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Lessons at Lunch

Lessons at Lunch

“I am so tired of bra-busting, crotch opening stories about young, beautiful couples. I’m over 70 years old and I don’t want to read that stuff. So, I wrote a romance mystery novel with people my age in it. Agents keep asking me what other books are like it, ones they can compare it to. I just look at them and say, ‘none, mine’s the first.’”

Marge continued, “I think my next book will be about true stories of Chicago firefighters. My husband is the oldest member of the Chicago Fire Department. Oh, I have some stories. Trust me. One day, they called my husband and his 300 pound partner to check on a man on the sixth floor of a building in Roger’s Park. The guy had already died. Can you imagine carrying a dead man on a stretcher down 6 flights of stairs? Especially if you were over 300 lbs? They looked out at the huge snowdrifts that had amassed that winter and threw the body out the window.”

My lunch plan was to find a nice, quiet restaurant, put my ear buds in and tune the world out. That is my M.O. Go to a conference, don’t make eye contact and hide when I can, especially during the breaks. The universe had other plans for me. Laura and I ended up at the hotel restaurant with Kathy, Marge and Wayne, all three of whom were in their 70s. Laura much closer to my age.

I met Laura in line registering for the Chicago’s Writers Day Workshop. She introduced herself and asked me what I was working on and why I was at this conference. Her friend, Kathy, wondering too. It wasn’t intrusive. It was, I learned, what you did there. You come out of your introverted shell and find out why people are there. Where are they in their “projects?” Are they published? Are they pitching to an agent? Are they confused about life?

I didn’t know what to tell them. A novel? A memoir? A book on education? Nothing? I then told them I wasn’t sure, but that was why I was there. I was there to knock on the door of writing so I could see what lies behind.

They both assured me I had come to the right place. “You’ll learn a lot here.”

They were right; I learned a lot, the most at that hotel lunch table.

Laura was a professional and certified ghostwriter that charges between 25 and 75 thousand dollars per project. Yes, you read that correctly. Kathy was pitching her second book, this one on nursing. Wayne was also a ghostwriter, and a book cover designer, a musician, a veteran, and a published novelist (buy his book here). Marge, not yet published, was hellbent on convincing an agent to take her on as a client. I sat and listened, amazed.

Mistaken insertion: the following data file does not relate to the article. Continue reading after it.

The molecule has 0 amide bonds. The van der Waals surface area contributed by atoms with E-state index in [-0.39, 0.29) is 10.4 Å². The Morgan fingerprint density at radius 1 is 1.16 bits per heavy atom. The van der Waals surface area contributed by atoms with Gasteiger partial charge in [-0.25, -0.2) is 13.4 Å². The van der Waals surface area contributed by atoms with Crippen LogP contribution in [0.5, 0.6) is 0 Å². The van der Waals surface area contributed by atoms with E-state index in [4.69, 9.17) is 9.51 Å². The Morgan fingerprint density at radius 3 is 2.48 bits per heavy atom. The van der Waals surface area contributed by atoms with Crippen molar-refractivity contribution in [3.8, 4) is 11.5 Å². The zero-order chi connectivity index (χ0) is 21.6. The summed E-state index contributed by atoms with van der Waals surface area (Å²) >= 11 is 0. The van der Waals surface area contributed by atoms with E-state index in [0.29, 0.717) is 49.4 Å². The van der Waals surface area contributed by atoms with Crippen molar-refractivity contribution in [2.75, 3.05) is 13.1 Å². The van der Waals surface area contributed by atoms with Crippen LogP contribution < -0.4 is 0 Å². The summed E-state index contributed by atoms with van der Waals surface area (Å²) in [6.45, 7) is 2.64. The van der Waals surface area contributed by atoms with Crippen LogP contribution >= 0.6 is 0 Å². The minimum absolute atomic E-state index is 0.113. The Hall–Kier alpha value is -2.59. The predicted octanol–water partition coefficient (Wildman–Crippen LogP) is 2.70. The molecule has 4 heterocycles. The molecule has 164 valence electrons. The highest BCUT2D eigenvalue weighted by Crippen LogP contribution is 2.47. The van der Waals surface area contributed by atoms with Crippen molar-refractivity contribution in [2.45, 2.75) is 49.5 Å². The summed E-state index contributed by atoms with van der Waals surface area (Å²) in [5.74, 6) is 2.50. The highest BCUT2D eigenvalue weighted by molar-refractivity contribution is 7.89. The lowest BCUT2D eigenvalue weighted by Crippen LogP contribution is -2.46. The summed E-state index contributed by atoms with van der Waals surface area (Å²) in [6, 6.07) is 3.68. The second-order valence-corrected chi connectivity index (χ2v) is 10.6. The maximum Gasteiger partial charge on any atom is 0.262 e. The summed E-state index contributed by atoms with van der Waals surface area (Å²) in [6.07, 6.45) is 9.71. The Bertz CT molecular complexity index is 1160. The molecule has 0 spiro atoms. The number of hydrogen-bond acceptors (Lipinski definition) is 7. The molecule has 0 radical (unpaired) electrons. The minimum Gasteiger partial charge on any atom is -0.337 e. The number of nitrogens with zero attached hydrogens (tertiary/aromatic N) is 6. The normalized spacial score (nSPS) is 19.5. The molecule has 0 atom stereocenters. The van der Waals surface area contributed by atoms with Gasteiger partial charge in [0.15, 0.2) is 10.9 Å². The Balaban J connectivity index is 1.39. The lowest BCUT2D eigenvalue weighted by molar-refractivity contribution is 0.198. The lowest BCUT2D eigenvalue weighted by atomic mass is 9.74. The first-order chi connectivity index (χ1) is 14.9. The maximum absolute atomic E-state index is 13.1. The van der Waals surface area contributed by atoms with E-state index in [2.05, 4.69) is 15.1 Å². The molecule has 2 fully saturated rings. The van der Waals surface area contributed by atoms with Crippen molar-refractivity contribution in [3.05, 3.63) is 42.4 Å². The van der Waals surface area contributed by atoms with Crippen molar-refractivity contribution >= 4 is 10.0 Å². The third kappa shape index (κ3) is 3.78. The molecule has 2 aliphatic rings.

If someone with a crystal ball would have told me I would eat lunch with complete strangers who were significantly older than me and that I would hear from the mouth of not a babe, but of a 70-plus-year-old the words: bra-busting, crotch opening, and the tale of a dead man being tossed out a 6th floor window, I would have asked for my money back, thinking the crystal ball person was crazy.

I signed up for the conference because I hoped I might learn a thing or two and find “my people” there: humans who don’t understand why this life?, and who write because they can’t seem to stop.

I think I found them.

What did I learn? Not only that 70-plus-year olds don’t want to read young romance novels, but that they are the ones I can turn to when I want to give up. If they haven’t quit, I shouldn’t either. So, I won’t.

23,270 words and counting... (only about 40,000 - 70,000 more, and why I haven’t been around here lately).

Until the next day like this. Thanks for reading.

*I changed all the names, except for Wayne’s because it’s on the cover of his book. I have no association with Amazon, so if you buy his book, I get nothing but the warm feeling that comes with helping to promote another’s writing. So please, buy his book here. I could use some warm feelings, and I’m not talking about the ones that come when reading a bra-busting romance novel.

A Seemingly Insignificant Lesson in Loving Fully

A Seemingly Insignificant Lesson in Loving Fully